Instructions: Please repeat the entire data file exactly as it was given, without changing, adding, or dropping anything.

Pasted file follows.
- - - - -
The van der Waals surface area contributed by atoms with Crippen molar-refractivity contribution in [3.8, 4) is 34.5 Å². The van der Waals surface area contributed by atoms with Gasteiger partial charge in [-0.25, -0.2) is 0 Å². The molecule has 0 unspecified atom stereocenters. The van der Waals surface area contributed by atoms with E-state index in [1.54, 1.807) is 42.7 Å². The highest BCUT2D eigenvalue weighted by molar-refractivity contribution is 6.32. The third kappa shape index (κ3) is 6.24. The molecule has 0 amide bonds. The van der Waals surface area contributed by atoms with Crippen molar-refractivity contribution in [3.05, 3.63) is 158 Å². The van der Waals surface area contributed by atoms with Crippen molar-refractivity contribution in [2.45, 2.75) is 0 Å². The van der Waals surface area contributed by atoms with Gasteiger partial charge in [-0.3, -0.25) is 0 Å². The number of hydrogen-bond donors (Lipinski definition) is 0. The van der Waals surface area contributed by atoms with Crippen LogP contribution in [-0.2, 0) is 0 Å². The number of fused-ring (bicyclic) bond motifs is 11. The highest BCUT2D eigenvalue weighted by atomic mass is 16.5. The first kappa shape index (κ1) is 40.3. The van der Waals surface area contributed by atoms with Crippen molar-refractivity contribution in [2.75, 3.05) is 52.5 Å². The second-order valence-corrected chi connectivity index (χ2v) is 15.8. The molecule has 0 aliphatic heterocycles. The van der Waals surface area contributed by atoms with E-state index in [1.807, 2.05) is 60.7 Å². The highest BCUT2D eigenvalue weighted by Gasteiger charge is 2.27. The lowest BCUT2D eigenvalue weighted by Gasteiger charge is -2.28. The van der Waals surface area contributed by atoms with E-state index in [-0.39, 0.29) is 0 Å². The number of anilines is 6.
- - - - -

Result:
The van der Waals surface area contributed by atoms with Crippen molar-refractivity contribution in [3.8, 4) is 34.5 Å². The van der Waals surface area contributed by atoms with Gasteiger partial charge in [-0.25, -0.2) is 0 Å². The molecule has 0 unspecified atom stereocenters. The van der Waals surface area contributed by atoms with E-state index in [1.54, 1.807) is 42.7 Å². The highest BCUT2D eigenvalue weighted by molar-refractivity contribution is 6.32. The third kappa shape index (κ3) is 6.24. The molecule has 0 amide bonds. The van der Waals surface area contributed by atoms with Crippen molar-refractivity contribution in [3.05, 3.63) is 158 Å². The van der Waals surface area contributed by atoms with Crippen molar-refractivity contribution in [2.45, 2.75) is 0 Å². The van der Waals surface area contributed by atoms with Gasteiger partial charge in [-0.3, -0.25) is 0 Å². The number of hydrogen-bond donors (Lipinski definition) is 0. The van der Waals surface area contributed by atoms with Crippen LogP contribution in [-0.2, 0) is 0 Å². The number of fused-ring (bicyclic) bond motifs is 11. The highest BCUT2D eigenvalue weighted by atomic mass is 16.5. The first kappa shape index (κ1) is 40.3. The van der Waals surface area contributed by atoms with Crippen molar-refractivity contribution in [2.75, 3.05) is 52.5 Å². The second-order valence-corrected chi connectivity index (χ2v) is 15.8. The molecule has 0 aliphatic heterocycles. The van der Waals surface area contributed by atoms with E-state index in [1.807, 2.05) is 60.7 Å². The highest BCUT2D eigenvalue weighted by Gasteiger charge is 2.27. The lowest BCUT2D eigenvalue weighted by Gasteiger charge is -2.28. The van der Waals surface area contributed by atoms with E-state index in [-0.39, 0.29) is 0 Å². The number of anilines is 6.